9. So, How was the hustle to Vithala?
We returned our cycle and literally ran the path to reach Vitthala in time, as it closes at 6:30 PM. It is basically on the right side of the gate which you would have seen as you entered Hampi. Still, we had to keep on asking everyone on the way for the route to the temple. A few people were there at that time, there was a time in the journey when we couldn’t even see a single person in the vicinity. Keep the faith and just keep walking in the hope of finding someone or the temple itself.
10. What’s so special about Vithalla?
By the time we reached the temple, all the buses and scooters started leaving for Hampi, everyone shouting this is the last trip to the city, we were like, ‘oh, we missed it’. But no, our trip was kind of blessed, we got to see the temple from inside. It is a big temple and should not be missed. There is one big cart wheel whose wheel used to rotate once and some very good architectural milestones.
There are ornate miniature projections with a sculpture of different forms of Vishnu at regular intervals. Around the temple you can find 56 odd musical pillars, which produce melodious sound, when struck by finger. You can roam around and find the seven pillars which are still musical(pun intended).
11. The day is ending and any last thing you can discover?
Visit any of the hippy restaurants, and shop and relax in Hampi Bazaar. We visited Gopi restaurant, the place was a good romantic rooftop place.
12. Any regrets?
In the hustle of covering all places, we missed the coracle boat journey and places on another side of the river. Sadly, we skipped some places on our journey too. We hope that we get one more chance to go Hampi and cover it all. DO plan a minimum of two-day trip to Hampi.
13. What do you think would be the perfect time to visit Hampi?
Winter would be preferred, as in summer you can’t cycle with an oh-its-too-hot thing in the brain and not even monsoon, to avoid slipping on roads whilst riding cycle.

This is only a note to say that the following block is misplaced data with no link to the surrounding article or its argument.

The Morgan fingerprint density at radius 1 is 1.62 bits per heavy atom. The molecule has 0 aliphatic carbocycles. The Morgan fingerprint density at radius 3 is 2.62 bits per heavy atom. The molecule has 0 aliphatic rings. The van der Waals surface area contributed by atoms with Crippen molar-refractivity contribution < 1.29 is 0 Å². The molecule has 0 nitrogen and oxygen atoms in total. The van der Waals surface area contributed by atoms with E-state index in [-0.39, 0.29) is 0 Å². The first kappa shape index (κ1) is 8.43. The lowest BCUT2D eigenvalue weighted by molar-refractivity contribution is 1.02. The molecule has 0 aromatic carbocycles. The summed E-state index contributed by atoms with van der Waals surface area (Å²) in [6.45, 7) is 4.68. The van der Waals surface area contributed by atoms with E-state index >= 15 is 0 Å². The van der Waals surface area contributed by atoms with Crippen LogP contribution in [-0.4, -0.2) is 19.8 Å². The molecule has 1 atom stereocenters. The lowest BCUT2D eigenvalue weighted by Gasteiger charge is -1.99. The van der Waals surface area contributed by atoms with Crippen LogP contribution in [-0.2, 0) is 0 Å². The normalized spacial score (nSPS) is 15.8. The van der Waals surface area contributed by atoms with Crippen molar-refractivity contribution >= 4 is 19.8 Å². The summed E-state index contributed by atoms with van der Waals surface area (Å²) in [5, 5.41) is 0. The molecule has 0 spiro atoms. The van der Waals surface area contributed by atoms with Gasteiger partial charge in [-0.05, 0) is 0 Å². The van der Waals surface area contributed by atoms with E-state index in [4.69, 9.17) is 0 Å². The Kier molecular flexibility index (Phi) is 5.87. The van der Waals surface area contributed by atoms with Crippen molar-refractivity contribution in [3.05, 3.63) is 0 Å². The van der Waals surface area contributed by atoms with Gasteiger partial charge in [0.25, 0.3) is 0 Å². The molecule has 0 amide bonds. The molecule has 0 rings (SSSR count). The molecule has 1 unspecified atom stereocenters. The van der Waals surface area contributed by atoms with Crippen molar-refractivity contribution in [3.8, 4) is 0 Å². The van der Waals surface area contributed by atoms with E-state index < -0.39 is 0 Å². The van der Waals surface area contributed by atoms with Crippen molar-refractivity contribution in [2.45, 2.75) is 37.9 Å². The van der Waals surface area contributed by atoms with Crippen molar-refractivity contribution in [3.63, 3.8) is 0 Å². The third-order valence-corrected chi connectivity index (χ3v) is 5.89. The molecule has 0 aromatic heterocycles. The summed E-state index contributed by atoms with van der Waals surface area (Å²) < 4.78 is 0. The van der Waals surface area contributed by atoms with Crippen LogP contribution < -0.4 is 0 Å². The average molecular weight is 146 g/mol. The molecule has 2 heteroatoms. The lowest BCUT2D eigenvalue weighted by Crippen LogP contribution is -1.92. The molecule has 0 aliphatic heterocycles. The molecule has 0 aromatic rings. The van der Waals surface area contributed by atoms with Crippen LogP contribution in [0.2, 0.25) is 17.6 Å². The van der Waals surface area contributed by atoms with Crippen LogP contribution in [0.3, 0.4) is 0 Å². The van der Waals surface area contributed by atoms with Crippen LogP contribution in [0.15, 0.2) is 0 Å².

- For Bangaloreans or those who are coming from Bangalore, train is the cheaper option but it takes 13 hours, less number of trains are available and they are till Hospet (13km away from Hampi), whereas buses are around double the price but take 7 hours, enough buses are there and you can even get direct bus to and from Hampi.
- If you really want to sink in the flavor of Hampi, hire a cycle, just 75 bucks for a day and explore.
- Buy a travel guide book and map, rest of the trip will follow.
- We saw many groups traveling to Hampi, we remember only one name, Tiger group as their guide was too loud, we even eavesdropped, when the guide was telling them about the history of the place. Join them, if you’re traveling alone. You’ll get enough knowledge and a chance to meet people from different cultures too.
- Carry water bottles and pack of chips or biscuits, you will definitely need as you may lose stamina while cycling.
- Plan at least 2-day trip to Hampi to cover the city in whole.
- Bus runs to and from Hampi from 6am to 8:30pm. As We made a big mistake by taking rest in Hampi till 9, thinking of that bus is at 11, we will chill and then go. That’s why we had to pay auto wala, exactly double the amount to reach hospet bus stand. Last bus leaves at 8:30 pm. Keep this in mind if you’re returning during night. So be little afraid of this.
- The network is really bad in Hampi, go to any restaurant as most of them offer free Wi-Fi.
- Drag your cycle on slopes, else it may incur a problem if you are unfit like us.
- The washroom is there outside like a small hut, mostly outside a big tourist spot, so chill.
- And finally, the secret of our energy during trip was Nariyal Paani (coconut water)
Next time ask such questions when anyone is bragging about their trip, it just filters out travel thoughts so well in minds of a traveler and also keeps the listener engaged.